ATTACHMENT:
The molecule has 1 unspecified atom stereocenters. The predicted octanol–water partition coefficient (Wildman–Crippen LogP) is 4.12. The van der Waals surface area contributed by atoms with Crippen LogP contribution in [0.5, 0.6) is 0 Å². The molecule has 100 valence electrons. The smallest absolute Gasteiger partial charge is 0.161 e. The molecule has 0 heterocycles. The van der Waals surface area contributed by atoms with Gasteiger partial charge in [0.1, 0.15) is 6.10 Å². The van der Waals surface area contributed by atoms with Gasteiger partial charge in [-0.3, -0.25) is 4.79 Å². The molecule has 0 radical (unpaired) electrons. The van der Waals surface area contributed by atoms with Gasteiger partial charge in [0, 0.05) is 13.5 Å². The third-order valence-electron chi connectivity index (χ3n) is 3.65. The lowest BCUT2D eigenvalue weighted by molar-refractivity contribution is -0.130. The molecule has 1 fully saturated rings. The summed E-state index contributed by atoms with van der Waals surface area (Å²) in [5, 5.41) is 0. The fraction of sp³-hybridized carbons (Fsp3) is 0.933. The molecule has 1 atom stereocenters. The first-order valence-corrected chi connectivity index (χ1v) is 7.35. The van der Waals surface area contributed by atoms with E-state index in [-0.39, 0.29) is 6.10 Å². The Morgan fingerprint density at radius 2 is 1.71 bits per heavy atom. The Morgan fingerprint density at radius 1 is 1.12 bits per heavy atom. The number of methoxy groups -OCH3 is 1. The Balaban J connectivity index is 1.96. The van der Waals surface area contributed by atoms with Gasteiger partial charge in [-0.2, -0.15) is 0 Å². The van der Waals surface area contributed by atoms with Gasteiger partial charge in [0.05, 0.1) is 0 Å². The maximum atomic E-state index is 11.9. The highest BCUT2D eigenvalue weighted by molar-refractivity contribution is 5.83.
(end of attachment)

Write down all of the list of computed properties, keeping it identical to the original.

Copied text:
The molecule has 1 unspecified atom stereocenters. The predicted octanol–water partition coefficient (Wildman–Crippen LogP) is 4.12. The van der Waals surface area contributed by atoms with Crippen LogP contribution in [0.5, 0.6) is 0 Å². The molecule has 100 valence electrons. The smallest absolute Gasteiger partial charge is 0.161 e. The molecule has 0 heterocycles. The van der Waals surface area contributed by atoms with Gasteiger partial charge in [0.1, 0.15) is 6.10 Å². The van der Waals surface area contributed by atoms with Gasteiger partial charge in [-0.3, -0.25) is 4.79 Å². The molecule has 0 radical (unpaired) electrons. The van der Waals surface area contributed by atoms with Gasteiger partial charge in [0, 0.05) is 13.5 Å². The third-order valence-electron chi connectivity index (χ3n) is 3.65. The lowest BCUT2D eigenvalue weighted by molar-refractivity contribution is -0.130. The molecule has 1 fully saturated rings. The summed E-state index contributed by atoms with van der Waals surface area (Å²) in [5, 5.41) is 0. The fraction of sp³-hybridized carbons (Fsp3) is 0.933. The molecule has 1 atom stereocenters. The first-order valence-corrected chi connectivity index (χ1v) is 7.35. The van der Waals surface area contributed by atoms with E-state index in [-0.39, 0.29) is 6.10 Å². The Morgan fingerprint density at radius 2 is 1.71 bits per heavy atom. The Morgan fingerprint density at radius 1 is 1.12 bits per heavy atom. The number of methoxy groups -OCH3 is 1. The Balaban J connectivity index is 1.96. The van der Waals surface area contributed by atoms with Gasteiger partial charge in [-0.2, -0.15) is 0 Å². The van der Waals surface area contributed by atoms with Gasteiger partial charge in [0.05, 0.1) is 0 Å². The maximum atomic E-state index is 11.9. The highest BCUT2D eigenvalue weighted by molar-refractivity contribution is 5.83.